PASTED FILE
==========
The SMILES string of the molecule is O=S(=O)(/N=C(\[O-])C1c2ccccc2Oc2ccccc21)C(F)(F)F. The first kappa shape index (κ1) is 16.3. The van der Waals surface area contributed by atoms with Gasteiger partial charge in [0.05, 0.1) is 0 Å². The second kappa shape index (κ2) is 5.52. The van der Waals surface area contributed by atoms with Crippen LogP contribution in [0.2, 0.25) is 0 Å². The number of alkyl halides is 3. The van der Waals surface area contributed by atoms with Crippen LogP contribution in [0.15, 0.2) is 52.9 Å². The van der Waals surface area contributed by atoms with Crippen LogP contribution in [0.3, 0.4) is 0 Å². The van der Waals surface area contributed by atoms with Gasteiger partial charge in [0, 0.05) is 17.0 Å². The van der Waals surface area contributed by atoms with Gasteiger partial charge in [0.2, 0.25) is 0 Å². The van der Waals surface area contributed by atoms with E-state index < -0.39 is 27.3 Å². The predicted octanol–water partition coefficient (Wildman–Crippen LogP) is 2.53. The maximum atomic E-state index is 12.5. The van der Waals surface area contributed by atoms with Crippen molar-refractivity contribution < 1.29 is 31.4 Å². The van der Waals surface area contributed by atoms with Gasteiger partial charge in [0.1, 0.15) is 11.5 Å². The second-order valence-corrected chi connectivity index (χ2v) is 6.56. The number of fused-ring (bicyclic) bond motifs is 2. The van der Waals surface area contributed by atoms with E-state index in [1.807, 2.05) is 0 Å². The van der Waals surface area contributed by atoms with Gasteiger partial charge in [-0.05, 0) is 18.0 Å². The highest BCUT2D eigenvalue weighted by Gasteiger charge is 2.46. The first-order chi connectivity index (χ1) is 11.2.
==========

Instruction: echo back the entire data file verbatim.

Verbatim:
The SMILES string of the molecule is O=S(=O)(/N=C(\[O-])C1c2ccccc2Oc2ccccc21)C(F)(F)F. The first kappa shape index (κ1) is 16.3. The van der Waals surface area contributed by atoms with Gasteiger partial charge in [0.05, 0.1) is 0 Å². The second kappa shape index (κ2) is 5.52. The van der Waals surface area contributed by atoms with Crippen LogP contribution in [0.2, 0.25) is 0 Å². The number of alkyl halides is 3. The van der Waals surface area contributed by atoms with Crippen LogP contribution in [0.15, 0.2) is 52.9 Å². The van der Waals surface area contributed by atoms with Crippen LogP contribution in [0.3, 0.4) is 0 Å². The van der Waals surface area contributed by atoms with Gasteiger partial charge in [0, 0.05) is 17.0 Å². The van der Waals surface area contributed by atoms with Gasteiger partial charge in [0.2, 0.25) is 0 Å². The van der Waals surface area contributed by atoms with E-state index < -0.39 is 27.3 Å². The predicted octanol–water partition coefficient (Wildman–Crippen LogP) is 2.53. The maximum atomic E-state index is 12.5. The van der Waals surface area contributed by atoms with Crippen molar-refractivity contribution < 1.29 is 31.4 Å². The van der Waals surface area contributed by atoms with Gasteiger partial charge in [0.1, 0.15) is 11.5 Å². The second-order valence-corrected chi connectivity index (χ2v) is 6.56. The number of fused-ring (bicyclic) bond motifs is 2. The van der Waals surface area contributed by atoms with E-state index in [1.807, 2.05) is 0 Å². The van der Waals surface area contributed by atoms with Gasteiger partial charge in [-0.05, 0) is 18.0 Å². The highest BCUT2D eigenvalue weighted by Gasteiger charge is 2.46. The first-order chi connectivity index (χ1) is 11.2.